Physical Security of Nuclear Sites

Physical Security of Nuclear Sites | Delta Scientific

The first Nuclear Security Summit was held in 2010 with the goal of securing all vulnerable nuclear material worldwide within four years. Since that time, countries that store nuclear materials have made great progress, but the challenge of securing them has proven difficult to overcome despite three subsequent Nuclear Security Summits at two-year intervals. Securing nuclear weapons and materials is a top priority for the United States, and Delta Scientific products may have a role to play in safeguarding the facilities where the materials are stored. 

Why Is Securing Nuclear Weapons and Materials Important?

The thought of nuclear weapons in the hands of governments is concerning enough on its own. If such a weapon were ever detonated, it would alter the course of history. However, the thought of terrorists, who have committed to trying to cause as much chaos and destruction as possible, obtaining weapons-usable nuclear materials is even more horrifying. 

Terrorists wouldn’t even have to steal a nuclear weapon or construct their own to cause widespread destruction. If they were to get ahold of weapons-usable nuclear materials, including plutonium or highly enriched uranium, they could make a so-called dirty bomb. This is an ordinary explosive laced with nuclear material that causes radioactive fallout when it explodes.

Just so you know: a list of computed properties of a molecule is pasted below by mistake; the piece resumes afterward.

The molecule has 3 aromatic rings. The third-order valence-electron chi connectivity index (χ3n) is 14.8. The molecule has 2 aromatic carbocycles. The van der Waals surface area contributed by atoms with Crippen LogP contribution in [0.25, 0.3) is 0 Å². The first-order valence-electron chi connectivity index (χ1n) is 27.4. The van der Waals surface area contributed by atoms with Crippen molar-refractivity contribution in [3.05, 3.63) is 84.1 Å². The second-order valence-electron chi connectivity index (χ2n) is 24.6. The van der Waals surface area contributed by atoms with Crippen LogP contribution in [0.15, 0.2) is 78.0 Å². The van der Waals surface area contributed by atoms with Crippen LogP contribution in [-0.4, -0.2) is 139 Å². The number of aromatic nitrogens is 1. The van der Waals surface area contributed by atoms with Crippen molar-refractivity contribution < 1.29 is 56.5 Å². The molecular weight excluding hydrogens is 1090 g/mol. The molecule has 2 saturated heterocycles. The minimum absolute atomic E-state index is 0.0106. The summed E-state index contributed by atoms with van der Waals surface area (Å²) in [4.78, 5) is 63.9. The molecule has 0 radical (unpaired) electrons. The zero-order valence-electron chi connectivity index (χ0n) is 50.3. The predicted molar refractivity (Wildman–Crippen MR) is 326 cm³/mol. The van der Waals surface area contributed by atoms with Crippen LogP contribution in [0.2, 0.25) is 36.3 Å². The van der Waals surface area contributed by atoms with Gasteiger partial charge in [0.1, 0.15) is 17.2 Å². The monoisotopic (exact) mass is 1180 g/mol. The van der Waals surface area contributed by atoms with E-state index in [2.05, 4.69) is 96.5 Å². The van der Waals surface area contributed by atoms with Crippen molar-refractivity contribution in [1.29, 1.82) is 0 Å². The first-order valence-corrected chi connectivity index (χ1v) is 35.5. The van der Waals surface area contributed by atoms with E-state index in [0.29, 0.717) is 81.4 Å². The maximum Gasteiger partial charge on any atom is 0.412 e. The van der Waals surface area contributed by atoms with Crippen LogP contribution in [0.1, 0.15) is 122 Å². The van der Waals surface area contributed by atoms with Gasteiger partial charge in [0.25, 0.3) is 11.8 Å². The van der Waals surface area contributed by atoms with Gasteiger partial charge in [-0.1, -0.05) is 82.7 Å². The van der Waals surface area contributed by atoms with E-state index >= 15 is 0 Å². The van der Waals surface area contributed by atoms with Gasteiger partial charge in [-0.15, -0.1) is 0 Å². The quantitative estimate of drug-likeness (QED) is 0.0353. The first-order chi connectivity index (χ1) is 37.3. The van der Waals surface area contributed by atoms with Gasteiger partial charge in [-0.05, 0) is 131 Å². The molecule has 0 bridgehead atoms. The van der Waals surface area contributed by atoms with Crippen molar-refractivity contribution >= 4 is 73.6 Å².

What Are the Challenges Involved in Securing Nuclear Materials?

Part of the problem is that there are hundreds of sites around the world where weapons-usable nuclear materials are stored. They span 22 different countries. The state of security in some of these locations is better than in others, and there is no universal standard for them to follow to improve the state of security. With no best practices to follow, some states have little guidance to follow to improve the quality of their security. 

Not all of the countries take security as seriously as the United States does. The Nuclear Security Contact Group is a collection of countries involved in the NSS that agreed to meet following the conclusion of the summits to promote the commitments agreed to in the NSS and to track their implementation. Russia was originally part of this group but stopped participating in it. In 2016, it also pulled out of the Summit process itself. Other countries are not living up to the expectations established in the NSS, continuing to stockpile nuclear materials. 

What Role Can Delta Scientific Products Play in Nuclear Security?

Government officials have identified multiple measures that need to be taken to secure vulnerable nuclear materials around the world. One of these steps is physical security. Nuclear storage facilities need to control traffic and prevent unauthorized vehicles from getting inside the perimeter. While it is unlikely that terrorists trying to obtain plutonium or HEU would ram the building to try to destroy it, they may try to exploit a vulnerability to gain access. A crash-rated barricade capable of stopping a 15,000-pound truck traveling up to 50 miles per hour could thwart the attempt. 

Since it would not take very much nuclear material to create a devastating dirty bomb, these sites must also guard against unauthorized access by people on foot. Sliding gates and anti-climb doors are designed to be effective deterrents against pedestrians. 

It is impossible to calculate the risk of a nuclear terrorist attack. However, it is possible to identify the measures that need to be taken to prevent one and keep tabs on their progress.